The stories of disease and dying were on 24/7. Any time of day and night, any channel, any mainstream station. Add to that the sounds of ambulances in empty lockdown’ed streets. Add to that the banging of pots and pans from the balconies. Add to that the surreal ads in empty Times Square. All of that was visceral and crawled on our senses.
But what was really happening inside the hospitals? Do we know what was happening inside the hospitals, and why it was happening? Can we know anything about it with certainty?
I am going to tread this very carefully because I am keen on getting as close to the truth as possible—and I hate sensationalism in journalism. So I am only going to talk about the things I know, while labeling hearsay and hypotheses as such.
Before we talk about hospitals in detail, I want to talk about epistemology (I can’t believe I am using this word again after not using it in ten years) and the emotional mechanisms through which we perceive reality.
By default, we always fall on the familiar. We default to the kind of reality that we understand and in which feel more or less in control of the linguistic framework Any new facts that significantly disrupt our previous perception and that turn us into a naked baby in an unfamiliar world are automatically deflected by our brains—unless we know that doing so may be life-threatening to us.
That intellectual understanding of how important it is to explore reality head on—no matter where our honest exploration leads us—is usually obtained by going through an experience of seeing the face of the machine. It is through that experience that we learn, in the most visceral way, that the machine does exist, and that pretending that it does not exist can hurt. (Hence, seeing the face of the machine with own eyes serves as a mechanism that teaches us that staying true to reality can save our life.)
Without that memory of hurt, we always fall on the familiar—and I would be the first person to say that my brain works in the exact same way.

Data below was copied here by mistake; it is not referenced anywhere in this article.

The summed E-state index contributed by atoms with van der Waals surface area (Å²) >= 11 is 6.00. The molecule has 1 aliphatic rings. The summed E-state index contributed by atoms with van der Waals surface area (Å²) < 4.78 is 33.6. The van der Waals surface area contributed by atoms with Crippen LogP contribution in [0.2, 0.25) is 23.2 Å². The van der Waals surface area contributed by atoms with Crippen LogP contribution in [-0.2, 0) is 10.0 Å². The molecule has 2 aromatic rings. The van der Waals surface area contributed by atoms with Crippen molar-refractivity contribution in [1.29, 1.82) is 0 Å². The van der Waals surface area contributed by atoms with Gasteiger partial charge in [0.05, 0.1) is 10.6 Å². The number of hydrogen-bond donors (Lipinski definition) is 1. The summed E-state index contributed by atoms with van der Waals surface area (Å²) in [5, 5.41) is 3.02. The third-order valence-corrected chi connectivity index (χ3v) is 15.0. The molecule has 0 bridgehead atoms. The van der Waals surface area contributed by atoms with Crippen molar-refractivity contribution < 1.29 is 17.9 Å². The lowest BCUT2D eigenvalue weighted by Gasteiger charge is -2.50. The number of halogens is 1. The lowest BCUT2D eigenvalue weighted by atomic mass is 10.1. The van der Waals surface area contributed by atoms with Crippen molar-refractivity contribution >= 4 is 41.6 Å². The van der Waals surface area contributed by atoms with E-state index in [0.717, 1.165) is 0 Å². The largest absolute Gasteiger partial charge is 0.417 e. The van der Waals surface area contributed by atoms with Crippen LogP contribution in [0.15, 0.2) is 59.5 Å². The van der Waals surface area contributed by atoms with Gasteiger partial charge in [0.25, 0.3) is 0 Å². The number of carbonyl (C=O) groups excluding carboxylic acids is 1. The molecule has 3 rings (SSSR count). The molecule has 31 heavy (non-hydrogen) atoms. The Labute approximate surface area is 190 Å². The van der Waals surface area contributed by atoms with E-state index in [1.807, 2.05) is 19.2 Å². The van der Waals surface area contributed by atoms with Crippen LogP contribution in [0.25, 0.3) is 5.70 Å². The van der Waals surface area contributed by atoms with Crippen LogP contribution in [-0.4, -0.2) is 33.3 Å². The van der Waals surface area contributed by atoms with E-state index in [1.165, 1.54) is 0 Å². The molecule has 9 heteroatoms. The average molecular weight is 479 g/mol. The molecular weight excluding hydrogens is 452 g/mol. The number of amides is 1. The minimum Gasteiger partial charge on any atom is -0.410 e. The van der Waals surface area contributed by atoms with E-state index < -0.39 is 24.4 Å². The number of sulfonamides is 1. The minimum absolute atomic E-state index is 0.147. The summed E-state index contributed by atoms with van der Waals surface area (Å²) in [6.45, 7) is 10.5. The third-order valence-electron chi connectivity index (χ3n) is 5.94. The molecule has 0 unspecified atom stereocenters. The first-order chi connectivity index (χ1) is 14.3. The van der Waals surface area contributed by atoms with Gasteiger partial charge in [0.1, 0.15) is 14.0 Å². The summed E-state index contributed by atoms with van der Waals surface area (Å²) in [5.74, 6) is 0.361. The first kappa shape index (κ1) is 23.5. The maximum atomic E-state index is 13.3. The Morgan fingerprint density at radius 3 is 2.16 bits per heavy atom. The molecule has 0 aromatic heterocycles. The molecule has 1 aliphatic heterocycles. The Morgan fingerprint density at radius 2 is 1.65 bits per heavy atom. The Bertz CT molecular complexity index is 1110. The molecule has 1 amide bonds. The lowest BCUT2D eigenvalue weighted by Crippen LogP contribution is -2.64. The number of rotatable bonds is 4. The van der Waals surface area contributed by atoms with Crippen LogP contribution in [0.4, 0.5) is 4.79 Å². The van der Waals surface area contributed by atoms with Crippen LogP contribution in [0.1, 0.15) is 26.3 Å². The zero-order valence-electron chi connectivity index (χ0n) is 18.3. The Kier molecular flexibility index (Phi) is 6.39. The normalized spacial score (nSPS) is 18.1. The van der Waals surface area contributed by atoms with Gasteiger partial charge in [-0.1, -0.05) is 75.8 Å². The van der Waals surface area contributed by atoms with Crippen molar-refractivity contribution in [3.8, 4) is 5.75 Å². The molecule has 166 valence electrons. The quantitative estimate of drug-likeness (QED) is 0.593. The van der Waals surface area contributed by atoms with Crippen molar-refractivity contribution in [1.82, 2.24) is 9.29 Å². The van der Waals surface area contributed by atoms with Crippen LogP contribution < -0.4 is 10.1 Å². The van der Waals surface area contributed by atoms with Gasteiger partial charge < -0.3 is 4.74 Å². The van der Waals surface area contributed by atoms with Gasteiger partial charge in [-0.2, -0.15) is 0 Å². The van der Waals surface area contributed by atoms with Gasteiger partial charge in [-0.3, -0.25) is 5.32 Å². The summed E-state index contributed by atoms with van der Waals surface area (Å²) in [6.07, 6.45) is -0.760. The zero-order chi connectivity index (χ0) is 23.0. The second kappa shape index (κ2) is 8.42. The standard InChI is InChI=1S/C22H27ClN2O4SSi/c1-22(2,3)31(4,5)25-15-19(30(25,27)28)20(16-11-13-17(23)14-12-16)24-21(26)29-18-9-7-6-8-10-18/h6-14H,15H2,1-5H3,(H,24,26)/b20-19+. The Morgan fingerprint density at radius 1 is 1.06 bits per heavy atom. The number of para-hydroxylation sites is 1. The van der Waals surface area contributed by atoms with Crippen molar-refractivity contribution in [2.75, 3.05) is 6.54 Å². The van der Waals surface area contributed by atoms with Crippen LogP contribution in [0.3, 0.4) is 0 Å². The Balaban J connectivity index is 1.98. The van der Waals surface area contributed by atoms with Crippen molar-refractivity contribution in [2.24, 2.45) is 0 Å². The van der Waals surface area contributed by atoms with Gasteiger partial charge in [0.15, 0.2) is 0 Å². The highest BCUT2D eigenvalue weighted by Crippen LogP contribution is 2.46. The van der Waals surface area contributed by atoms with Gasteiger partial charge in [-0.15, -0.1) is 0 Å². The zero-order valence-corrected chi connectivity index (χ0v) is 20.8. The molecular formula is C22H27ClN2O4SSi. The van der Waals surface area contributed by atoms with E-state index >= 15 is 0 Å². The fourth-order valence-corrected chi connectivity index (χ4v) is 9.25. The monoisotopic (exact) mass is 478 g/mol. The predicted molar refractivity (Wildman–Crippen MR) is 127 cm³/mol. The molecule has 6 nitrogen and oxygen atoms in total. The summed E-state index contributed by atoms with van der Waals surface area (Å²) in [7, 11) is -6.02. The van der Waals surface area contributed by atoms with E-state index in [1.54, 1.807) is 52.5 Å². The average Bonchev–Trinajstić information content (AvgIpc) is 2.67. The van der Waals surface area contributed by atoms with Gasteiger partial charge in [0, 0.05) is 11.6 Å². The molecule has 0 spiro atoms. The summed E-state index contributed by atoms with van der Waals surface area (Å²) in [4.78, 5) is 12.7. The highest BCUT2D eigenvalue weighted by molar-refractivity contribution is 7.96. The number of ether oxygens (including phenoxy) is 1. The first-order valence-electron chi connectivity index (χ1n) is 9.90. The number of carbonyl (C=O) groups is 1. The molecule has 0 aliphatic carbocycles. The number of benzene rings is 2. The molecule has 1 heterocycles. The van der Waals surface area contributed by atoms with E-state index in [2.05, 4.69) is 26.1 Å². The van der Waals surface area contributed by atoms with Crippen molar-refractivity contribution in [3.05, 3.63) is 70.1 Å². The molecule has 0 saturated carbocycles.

So, what was happening inside the hospitals?
By some assessments, before COVID, around 400,000 people a year died in the U.S. from medical mismanagement and hospital-induced infections. I know that because somebody told me the stats, and I looked it up.
Two years ago, I had a family member in a good hospital in New York, and I am still scarred by how random and chaotic the care was, with the exception of the most excellent surgeons (to whom I am grateful). I was literally afraid to leave for more than 30 minutes because the moment I looked away, someone was doing something dangerous, out of being scattered or algorithmic.
Add to that the American fear of being sued over a deviation from the algorithm, and we have a condition in which a patient is merely a number, which obviously can lead to nothing good….
That was before the panic of 2020.
And yes, in the spring of 2020, people really were dying in New York hospitals! A doctor at a hospital in New York told me that their morgues were full.
But why were they dying? Do we know? Can we know without a thorough investigation?
The stories of killer ventilators and keeping COVID patients in positions that obstructed breathing have been written about plenty.
Then, some time in the spring of 2020, a nurse went undercover and, in her “Perspectives on the Pandemic” interview, she told stories of abysmal horror about what she had witnessed at at the Elmhurst Hospital in New York. When I saw that, my hair stood up. Back then, I sent that video to friends—and I suspect that those who had seen the face of the machine thought it was credible, and those who hadn’t, didn’t watch it. (“It cannot be, it probably isn’t real—and if it is, it was probably a one-off,” etc. etc. Which is exactly how I was explaining away my abusive ex’s attacks as my brain refused to accept the fact that my reality really was horrible.)
I also have read reports on how elders in nursing homes were not receiving any COVID treatment—but instead, were given various sedatives and even medications used for euthanasia that likely contributed to their passing. I have not looked into those reports in detail because I was afraid I wouldn’t be able to handle it—elder abuse makes my heart explode—but those reports generally fit into the narrative of similar reports from before COVID about how the nursing home staff sedated annoying elders so as not to deal with them as human beings, and sometimes sedated them too much.)
[See also Ezekiel J. Emanuel, a medical ethicist and the brother of a former Mayor of Chicago, and his position on life and death and also his position on the mandatory v-shot; no I am not implying anything, just shedding some light on the train of thought.]